The Million to One Chance

Jinan, Shandong, China 1992. Smoky, remote and almost no foreigners. Barring the smoke, exactly, what I was looking for!

I’d been practising for five years and I knew what my patients didn’t know. I wasn’t very good at acupuncture! My solution was to go study some more. All had gone well. I’d found a remote college, that wasn’t swamped with foreign students. I’d found my way there and settled in.

The only fly in the ointment was my publishing career. A few months before my departure I’d taken on an editing project. It was a typed manuscript of a book that had been written in Chinese and translated into what can only be called Chinglish. I had thought that I could edit it in three months or so (more hutzpah?) but I had been wrong. Every single sentence had to be typed into my laptop manually and then rewritten. The cases needed to be reordered to make more sense of them.

So here I was in China, in clinic during the day and struggling to meet my new deadline for Churchill Livingstone.

The TCM hospital was a big old place.  There were about five floors  of clinics.with  herbal floors, acupuncture floors, Tuina floors and there were also qigong practitioners working there. The ground floor was a massive reception, dispensary, payment counter and general confusion!

I kept going there during the day and editing the book at night. I started to notice that many of the cases were written by a Dr called Zhang, from Shandong.

In my ward, there were several doctors: a high and mighty professor who didn’t talk to me much. A few doctors and my interpreter and teacher, Dr Mu, a lovely guy.

One day, I showed the typed manuscript to Dr Mu. “This Dr Zhang Deng Bu guy from Shandong..have you ever heard of him? I’m editing the translation of his book.” He looked at me strangely for a second and pointed at the professor, standing ten feet away.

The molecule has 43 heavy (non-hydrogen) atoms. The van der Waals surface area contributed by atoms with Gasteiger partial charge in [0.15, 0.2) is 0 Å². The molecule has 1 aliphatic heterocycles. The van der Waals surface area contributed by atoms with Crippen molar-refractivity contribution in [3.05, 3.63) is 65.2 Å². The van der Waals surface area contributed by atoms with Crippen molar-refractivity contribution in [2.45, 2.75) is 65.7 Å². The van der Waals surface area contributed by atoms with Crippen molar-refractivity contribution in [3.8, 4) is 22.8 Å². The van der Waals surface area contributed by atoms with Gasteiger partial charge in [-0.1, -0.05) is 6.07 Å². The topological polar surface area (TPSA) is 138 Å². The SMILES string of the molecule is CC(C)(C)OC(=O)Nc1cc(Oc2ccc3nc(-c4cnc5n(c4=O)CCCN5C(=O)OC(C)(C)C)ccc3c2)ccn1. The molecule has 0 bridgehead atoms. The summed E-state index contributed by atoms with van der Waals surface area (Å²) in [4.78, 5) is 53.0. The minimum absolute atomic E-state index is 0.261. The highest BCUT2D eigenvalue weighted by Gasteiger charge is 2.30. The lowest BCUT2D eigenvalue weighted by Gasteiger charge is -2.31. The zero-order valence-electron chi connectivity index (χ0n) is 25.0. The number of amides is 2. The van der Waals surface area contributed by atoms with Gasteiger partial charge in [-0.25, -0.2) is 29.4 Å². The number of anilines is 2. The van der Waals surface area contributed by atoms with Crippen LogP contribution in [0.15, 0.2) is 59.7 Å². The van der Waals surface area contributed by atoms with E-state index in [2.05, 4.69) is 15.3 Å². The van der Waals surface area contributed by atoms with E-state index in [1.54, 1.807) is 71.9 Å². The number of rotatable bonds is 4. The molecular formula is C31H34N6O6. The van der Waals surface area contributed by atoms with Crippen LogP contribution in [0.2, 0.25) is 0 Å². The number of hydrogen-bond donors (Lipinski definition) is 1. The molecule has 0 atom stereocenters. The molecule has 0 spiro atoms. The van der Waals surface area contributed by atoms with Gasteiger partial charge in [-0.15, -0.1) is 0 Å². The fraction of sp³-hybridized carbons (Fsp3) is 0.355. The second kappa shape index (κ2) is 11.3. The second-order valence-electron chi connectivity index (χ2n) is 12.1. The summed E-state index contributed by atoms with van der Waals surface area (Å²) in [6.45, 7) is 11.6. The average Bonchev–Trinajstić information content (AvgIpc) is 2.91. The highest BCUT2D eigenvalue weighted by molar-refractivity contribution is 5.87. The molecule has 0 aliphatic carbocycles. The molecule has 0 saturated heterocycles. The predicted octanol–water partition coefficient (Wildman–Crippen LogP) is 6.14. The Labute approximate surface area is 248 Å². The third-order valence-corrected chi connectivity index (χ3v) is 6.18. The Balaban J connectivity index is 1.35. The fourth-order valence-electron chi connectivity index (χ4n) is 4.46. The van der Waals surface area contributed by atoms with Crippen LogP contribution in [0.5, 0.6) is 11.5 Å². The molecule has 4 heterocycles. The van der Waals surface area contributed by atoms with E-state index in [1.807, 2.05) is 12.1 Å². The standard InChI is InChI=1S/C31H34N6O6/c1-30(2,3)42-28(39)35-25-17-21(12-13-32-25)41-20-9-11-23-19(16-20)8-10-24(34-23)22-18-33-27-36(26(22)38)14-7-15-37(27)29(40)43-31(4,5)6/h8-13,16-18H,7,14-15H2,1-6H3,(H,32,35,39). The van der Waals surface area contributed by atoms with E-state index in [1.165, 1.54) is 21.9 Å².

“That’s him, over there!”

It was really quite a coincidence. Almost at random, I’d chose to study in a little known TCM college in China. Equally at random, my publisher had asked me to edit a manuscript translated from a book in Chinese.

Then, out of all the teaching wards that i could have been allocated to, I was placed ten feet from the author or the book I was working on. It was a crazy coincidence.

Professor Zhang and I then spent quite a few hours together clarifying my questions about the book.

1989 and Youthful Folly

Getting into writing was an act of madness. Perhaps conceit. Perhaps when you’re young, you don’t really understand consequences. At any rate, I was like British comedienne Katherine Tate’s character who says, “I can do that!”, when she clearly can’t.

I guess it was around 1989, a year or so after graduating,  I read a review of a French acupuncture book in the Journal of Chinese Medicine. The reviewer praised the book and thought how great it would be if it could be translated into English. And I thought, “I can do that!” and wrote to the publishers.

I had been OK at French at school and I’d gone on to study it at university. But at that time, I was too troubled to continue and I dropped out of my uni after a year. So thinking that a university drop out who hadn’t spoken French in five years could translate a book was really an act of ”hutzpah”. But when you’re young, you take risks! I wrote to the publishers….

To cut a long story short, I got the gig!  I spent a year with a dictionary, badgering a friend who was good at editing and torturing a colleague in my clinic who happened to be French. I kept going,  until the book was done. Without their help, I could never have succeeded.

The reviewer was correct. Acupuncture and Moxibustion: A Guide to Clinical Practice is a brilliant book and i still refer to it today. It has been very influential in the West.

So this madcap project was my springboard into writing, editing and publishing and its success laid the foundations for many of my future projects. So today, I’d like to say thank you to Churchill Livingstone, who trusted me, Ruth and Martine, who helped me and Bernard Auteroche, who inspired me. Milles mercis!